- The Washington Times - Monday, June 25, 2001

SEATTLE (AP) — Boeing's Joint Strike Fighter X-32B yesterday successfully made the transition from normal flight to a jetborne hover. The company called the development "a major aerospace milestone and a JSF program first."

Lockheed Martin Corp., which is competing with Boeing for the JSF contract, announced yesterday that its X-35B had also made two vertical takeoffs and landings, with 35-second hovers, during testing in Palmdale, Calif.

Boeing spokesman Chick Ramey demurred from comparing the programs directly.

"The most challenging part of the X-32B is the transition between conventional and STOVL — short takeoff and vertical landing — flight," Mr. Ramey said.

The Defense Department is expected to make a decision in October.

The JSF contract will be worth more than $200 billion, with production of an anticipated 3,000 fighters to begin in 2007.

The JSF — an all-in-one fighter for use by the U.S. Navy, Air Force and Marines, as well as Britain's Royal Navy — will replace a range of U.S. and British warplanes, including the Harrier, A-10 Wart Hog, F-14 Tomcat, F-16 Fighting Falcon and F/A-18 Hornet.

The Harrier warplane can hover and land vertically, but the JSF successor will be supersonic with radar-baffling stealth technology.

Boeing's concept demonstrator "B plane" made the shift from conventional to hover flight in four flights yesterday at Naval Air Station Patuxent River in Maryland.

It hovered for about eight minutes total — with the longest time at two minutes and 42 seconds, Mr. Ramey said. The plane made five flights yesterday, bringing its total to 47.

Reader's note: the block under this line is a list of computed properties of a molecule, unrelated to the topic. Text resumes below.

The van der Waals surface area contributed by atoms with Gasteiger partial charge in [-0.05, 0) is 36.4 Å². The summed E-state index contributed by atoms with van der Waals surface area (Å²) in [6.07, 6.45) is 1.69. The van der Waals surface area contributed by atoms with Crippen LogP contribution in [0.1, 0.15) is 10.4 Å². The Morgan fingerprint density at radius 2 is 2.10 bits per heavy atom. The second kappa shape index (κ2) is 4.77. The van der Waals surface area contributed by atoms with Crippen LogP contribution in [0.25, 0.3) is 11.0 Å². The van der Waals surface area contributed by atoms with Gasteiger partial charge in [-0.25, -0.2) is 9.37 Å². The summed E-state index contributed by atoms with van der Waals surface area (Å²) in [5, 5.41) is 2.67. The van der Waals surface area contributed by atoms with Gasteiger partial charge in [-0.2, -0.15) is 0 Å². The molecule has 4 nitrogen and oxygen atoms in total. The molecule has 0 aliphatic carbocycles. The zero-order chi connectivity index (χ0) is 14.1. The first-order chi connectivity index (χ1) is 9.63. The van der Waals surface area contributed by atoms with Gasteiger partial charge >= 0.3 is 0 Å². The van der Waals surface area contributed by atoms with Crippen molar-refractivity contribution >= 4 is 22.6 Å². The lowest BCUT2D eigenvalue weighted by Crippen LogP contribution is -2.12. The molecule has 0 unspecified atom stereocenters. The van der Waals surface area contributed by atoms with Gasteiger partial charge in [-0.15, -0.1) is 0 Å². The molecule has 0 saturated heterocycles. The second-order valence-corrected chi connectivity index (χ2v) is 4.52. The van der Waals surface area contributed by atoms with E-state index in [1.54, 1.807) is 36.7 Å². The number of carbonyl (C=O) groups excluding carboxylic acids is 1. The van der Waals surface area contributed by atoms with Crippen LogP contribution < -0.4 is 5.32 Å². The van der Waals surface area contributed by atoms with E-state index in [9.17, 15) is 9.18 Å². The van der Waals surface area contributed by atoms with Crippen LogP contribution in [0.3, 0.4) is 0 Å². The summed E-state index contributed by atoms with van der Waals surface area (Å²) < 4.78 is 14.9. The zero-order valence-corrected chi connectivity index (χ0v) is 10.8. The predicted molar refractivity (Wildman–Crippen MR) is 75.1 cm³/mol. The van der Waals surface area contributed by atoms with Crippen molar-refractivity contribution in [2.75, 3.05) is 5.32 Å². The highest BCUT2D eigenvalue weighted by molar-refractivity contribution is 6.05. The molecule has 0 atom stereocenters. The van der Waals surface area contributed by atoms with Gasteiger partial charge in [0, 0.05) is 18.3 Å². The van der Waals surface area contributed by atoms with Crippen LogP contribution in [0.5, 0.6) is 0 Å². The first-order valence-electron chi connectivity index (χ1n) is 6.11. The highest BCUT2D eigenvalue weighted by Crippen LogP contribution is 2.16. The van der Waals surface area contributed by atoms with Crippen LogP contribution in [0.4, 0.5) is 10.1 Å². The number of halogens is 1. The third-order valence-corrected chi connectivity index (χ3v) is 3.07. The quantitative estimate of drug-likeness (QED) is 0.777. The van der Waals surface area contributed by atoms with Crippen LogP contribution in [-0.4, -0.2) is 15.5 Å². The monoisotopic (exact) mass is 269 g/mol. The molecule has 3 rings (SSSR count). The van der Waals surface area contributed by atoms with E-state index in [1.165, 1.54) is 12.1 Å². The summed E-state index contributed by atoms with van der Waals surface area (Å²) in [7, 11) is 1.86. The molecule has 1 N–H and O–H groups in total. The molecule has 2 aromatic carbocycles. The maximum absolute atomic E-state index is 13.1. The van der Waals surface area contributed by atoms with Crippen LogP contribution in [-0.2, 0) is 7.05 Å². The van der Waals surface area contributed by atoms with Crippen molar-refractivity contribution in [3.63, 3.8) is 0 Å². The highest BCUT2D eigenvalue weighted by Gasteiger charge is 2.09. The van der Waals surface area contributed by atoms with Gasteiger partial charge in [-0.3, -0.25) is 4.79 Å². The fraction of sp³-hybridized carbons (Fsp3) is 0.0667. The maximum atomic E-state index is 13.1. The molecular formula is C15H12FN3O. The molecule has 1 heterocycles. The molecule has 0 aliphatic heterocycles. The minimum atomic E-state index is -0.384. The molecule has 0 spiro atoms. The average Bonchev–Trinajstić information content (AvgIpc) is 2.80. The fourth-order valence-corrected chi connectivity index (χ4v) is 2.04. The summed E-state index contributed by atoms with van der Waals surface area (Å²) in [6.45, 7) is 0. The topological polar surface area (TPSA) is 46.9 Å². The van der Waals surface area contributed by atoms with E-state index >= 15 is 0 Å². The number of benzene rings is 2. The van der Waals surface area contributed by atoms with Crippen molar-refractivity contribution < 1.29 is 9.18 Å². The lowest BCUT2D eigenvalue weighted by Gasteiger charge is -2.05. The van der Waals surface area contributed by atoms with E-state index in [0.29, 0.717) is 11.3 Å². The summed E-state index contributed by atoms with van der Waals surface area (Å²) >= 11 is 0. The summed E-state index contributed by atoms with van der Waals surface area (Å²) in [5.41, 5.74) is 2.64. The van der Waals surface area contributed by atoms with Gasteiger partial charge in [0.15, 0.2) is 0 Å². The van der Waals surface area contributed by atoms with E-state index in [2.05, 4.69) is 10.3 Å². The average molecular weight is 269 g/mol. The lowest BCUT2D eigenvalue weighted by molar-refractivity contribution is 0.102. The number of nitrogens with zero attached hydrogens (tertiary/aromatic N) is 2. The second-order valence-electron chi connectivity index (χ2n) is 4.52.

Boeing test pilot Dennis O'Donoghue successfully moved the X32-B from a flying position to a steady hover 200 feet above the ground on the plane's 44th flight, Mr. Ramey said.

He then put it through three more hovers.

On its 45th flight, the plane hovered at 200 feet, descended to 150 feet and then pressed back up to 200 feet.

On its 47th flight, it made a 360-degree turn, among other maneuvers.

The plane is expected to try its first vertical landing within days, Mr. Ramey said in Seattle.

Lockheed's X-35 B plane began testing this weekend in Palmdale. The plane made two brief hovers Saturday and yesterday made two vertical takeoffs and landings as well as "sustained altitude" flying, or hovering for about 35 seconds, said company spokesman John Kent.

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